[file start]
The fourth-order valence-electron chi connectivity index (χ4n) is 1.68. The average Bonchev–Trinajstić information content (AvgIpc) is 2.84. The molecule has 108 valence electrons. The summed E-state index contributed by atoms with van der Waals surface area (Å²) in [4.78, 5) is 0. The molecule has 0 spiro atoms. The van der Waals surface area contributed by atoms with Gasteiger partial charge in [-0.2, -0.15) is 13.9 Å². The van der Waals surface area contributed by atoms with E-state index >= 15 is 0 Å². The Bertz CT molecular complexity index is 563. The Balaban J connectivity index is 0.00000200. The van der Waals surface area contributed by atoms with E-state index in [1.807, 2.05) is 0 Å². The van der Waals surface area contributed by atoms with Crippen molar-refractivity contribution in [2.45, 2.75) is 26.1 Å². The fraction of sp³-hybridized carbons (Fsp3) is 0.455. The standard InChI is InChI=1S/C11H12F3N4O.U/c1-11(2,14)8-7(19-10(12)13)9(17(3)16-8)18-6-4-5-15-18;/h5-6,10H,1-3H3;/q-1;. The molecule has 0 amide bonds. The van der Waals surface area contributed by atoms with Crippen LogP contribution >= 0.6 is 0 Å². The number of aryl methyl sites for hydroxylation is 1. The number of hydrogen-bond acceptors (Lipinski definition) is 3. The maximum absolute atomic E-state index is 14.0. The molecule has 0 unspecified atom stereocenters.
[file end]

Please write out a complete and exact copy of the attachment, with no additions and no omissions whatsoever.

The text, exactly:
The fourth-order valence-electron chi connectivity index (χ4n) is 1.68. The average Bonchev–Trinajstić information content (AvgIpc) is 2.84. The molecule has 108 valence electrons. The summed E-state index contributed by atoms with van der Waals surface area (Å²) in [4.78, 5) is 0. The molecule has 0 spiro atoms. The van der Waals surface area contributed by atoms with Gasteiger partial charge in [-0.2, -0.15) is 13.9 Å². The van der Waals surface area contributed by atoms with E-state index >= 15 is 0 Å². The Bertz CT molecular complexity index is 563. The Balaban J connectivity index is 0.00000200. The van der Waals surface area contributed by atoms with E-state index in [1.807, 2.05) is 0 Å². The van der Waals surface area contributed by atoms with Crippen molar-refractivity contribution in [2.45, 2.75) is 26.1 Å². The fraction of sp³-hybridized carbons (Fsp3) is 0.455. The standard InChI is InChI=1S/C11H12F3N4O.U/c1-11(2,14)8-7(19-10(12)13)9(17(3)16-8)18-6-4-5-15-18;/h5-6,10H,1-3H3;/q-1;. The molecule has 0 amide bonds. The van der Waals surface area contributed by atoms with Crippen LogP contribution >= 0.6 is 0 Å². The number of aryl methyl sites for hydroxylation is 1. The number of hydrogen-bond acceptors (Lipinski definition) is 3. The maximum absolute atomic E-state index is 14.0. The molecule has 0 unspecified atom stereocenters.